External threaded bottom bracket cups also limit tyre clearance at the rear wheel, unless you’re willing to widen the axle, because they cap the overall width of the bottom bracket shell and chainstay arrangement (there are creative ways around this issue, such as raised or dropped chainstays, or the solid-carbon chainstay yoke seen on the latest Specialized Diverge).
When asked why it had made such a clear point about standing by the press-fit BB86 bottom bracket system upon the launch of the new Endurace, Canyon’s Matthew Leake told us the benefits were “well documented”.
“The overall system is lighter compared to threaded solutions, while the larger interface creates a more stable pedalling platform, which translates to more of the rider’s power transferring from the pedals onto the road,” says Leake.
“From a manufacturing standpoint, it’s also simpler,” he adds, “without the need to co-mould metal inserts for the threads, a process that presents its own challenges when it comes to consistency and quality.”
On the specific benefits of BB86, Leake says the system “has taken a lot of the flak from other press-fit standards that have come onto the market, creaked about, and quietly been put out to pasture. In reality, the concept is sound, and the tolerances you have to keep to in large-scale manufacturing are not unattainably minute.”
Theory versus practice
Of course, I’ve no doubt many reading this are screaming something like, “Why doesn’t my press-fit bottom bracket ever shut up then?” As Leake alludes to, the issue is in manufacturing standards and tolerances, and not necessarily the concept of press-fit itself.
Still, far too many riders have suffered numerous issues at the hands of defective press-fit bottom bracket systems. A Google search for “press-fit bottom bracket problems” returns 21,700,000 results.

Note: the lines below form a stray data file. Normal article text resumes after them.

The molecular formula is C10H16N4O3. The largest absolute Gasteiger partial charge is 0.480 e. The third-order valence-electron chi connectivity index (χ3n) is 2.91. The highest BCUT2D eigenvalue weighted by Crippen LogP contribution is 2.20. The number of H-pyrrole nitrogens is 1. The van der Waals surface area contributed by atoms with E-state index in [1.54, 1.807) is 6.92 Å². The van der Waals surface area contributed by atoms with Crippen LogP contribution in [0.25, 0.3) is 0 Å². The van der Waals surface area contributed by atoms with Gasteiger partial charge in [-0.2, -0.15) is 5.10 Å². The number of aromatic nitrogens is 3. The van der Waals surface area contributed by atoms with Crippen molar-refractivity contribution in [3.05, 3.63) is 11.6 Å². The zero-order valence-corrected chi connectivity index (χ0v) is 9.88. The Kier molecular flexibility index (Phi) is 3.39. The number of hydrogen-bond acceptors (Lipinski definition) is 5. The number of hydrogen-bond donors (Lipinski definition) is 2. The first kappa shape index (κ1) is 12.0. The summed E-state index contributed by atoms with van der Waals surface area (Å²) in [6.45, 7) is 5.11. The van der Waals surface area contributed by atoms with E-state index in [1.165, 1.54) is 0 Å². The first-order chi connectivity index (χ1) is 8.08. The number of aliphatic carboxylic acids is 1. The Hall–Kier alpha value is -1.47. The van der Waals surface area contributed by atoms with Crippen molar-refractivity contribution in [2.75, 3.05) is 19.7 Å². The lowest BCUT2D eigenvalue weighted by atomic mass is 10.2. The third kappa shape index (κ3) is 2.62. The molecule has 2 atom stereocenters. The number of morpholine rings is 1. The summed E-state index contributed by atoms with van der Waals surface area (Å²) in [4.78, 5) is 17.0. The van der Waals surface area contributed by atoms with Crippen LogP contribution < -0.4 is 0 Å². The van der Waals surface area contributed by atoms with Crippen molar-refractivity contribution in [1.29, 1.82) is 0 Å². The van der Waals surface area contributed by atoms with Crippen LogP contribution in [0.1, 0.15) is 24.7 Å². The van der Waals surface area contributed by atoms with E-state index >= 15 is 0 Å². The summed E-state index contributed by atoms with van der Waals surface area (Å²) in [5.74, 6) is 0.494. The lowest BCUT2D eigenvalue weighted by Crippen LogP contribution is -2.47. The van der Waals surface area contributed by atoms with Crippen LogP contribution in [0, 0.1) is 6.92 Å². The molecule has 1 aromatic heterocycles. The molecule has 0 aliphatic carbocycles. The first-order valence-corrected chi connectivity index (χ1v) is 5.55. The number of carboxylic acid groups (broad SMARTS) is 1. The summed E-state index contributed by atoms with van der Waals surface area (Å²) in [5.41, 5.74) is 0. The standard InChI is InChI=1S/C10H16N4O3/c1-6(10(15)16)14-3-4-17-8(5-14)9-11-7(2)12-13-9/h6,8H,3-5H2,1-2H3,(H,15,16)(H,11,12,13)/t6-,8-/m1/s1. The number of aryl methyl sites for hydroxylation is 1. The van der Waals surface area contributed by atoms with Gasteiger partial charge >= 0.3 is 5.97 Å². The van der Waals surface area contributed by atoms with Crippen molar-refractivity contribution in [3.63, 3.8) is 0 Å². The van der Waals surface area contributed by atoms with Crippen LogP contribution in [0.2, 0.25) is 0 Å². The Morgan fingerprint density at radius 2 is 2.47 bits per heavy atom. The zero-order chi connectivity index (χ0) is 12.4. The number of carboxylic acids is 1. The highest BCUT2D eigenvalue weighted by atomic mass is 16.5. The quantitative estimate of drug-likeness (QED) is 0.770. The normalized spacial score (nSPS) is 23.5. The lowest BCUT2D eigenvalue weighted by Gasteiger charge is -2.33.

Creaking, crank play and low bearing service life were, and remain, the most common problems.
Trek’s BB90 system was, for example, notoriously plagued by such issues. When Trek began using the T47 threaded bottom bracket standard in 2019, BikeRadar’s former senior writer Matthew Loveridge said “I won’t miss BB90, the worst bottom bracket standard”.
It’s fair to say, though, that almost every press-fit bottom bracket system has come in for its fair share of criticism over the years.
While Canyon has sung the praises of BB86, the press material accompanying the launch of the Endurace also stressed “extra attention is paid to tolerances in the manufacturing process with stringent quality checks to ensure long-lasting, creak-free, smooth-spinning performance.”
Specialized, on the other hand, is among the brands to move back to threaded bottom brackets on its performance-focused bikes.
Stewart Thompson, road category lead at Specialized, says the recent switch from a press-fit OSBB 61 system (a variation of BB30) to a BSA threaded bottom bracket on the Tarmac SL7 was due to it being “the lightest and simplest bottom bracket solution” for Shimano and SRAM cranksets, noting these offer optimal shifting performance compared to third-party cranksets and chainrings.
“New construction methods allow us to make BSA threaded frames lighter than we ever made BB30 frames, without compromising on tyre clearance,” Thompson contends, and while Specialized “isn’t shy about innovation and using proprietary designs”, Thompson says the brand is nevertheless conscious those things need to offer clear benefits to riders.
While Thompson says modern threaded systems such as T47, which is essentially an oversized BSA threaded bottom bracket, are “a step in the right direction”, he claims adopting that system “would result in heavier frames, heavier bottom brackets, and take more care and different tools to install”, compared to BSA threaded bottom brackets.
“BSA threaded bottom brackets look to be the way forward for Specialized,” he insists.
Where did it all go wrong?
Canyon’s note about manufacturing tolerances gets to the heart of the matter.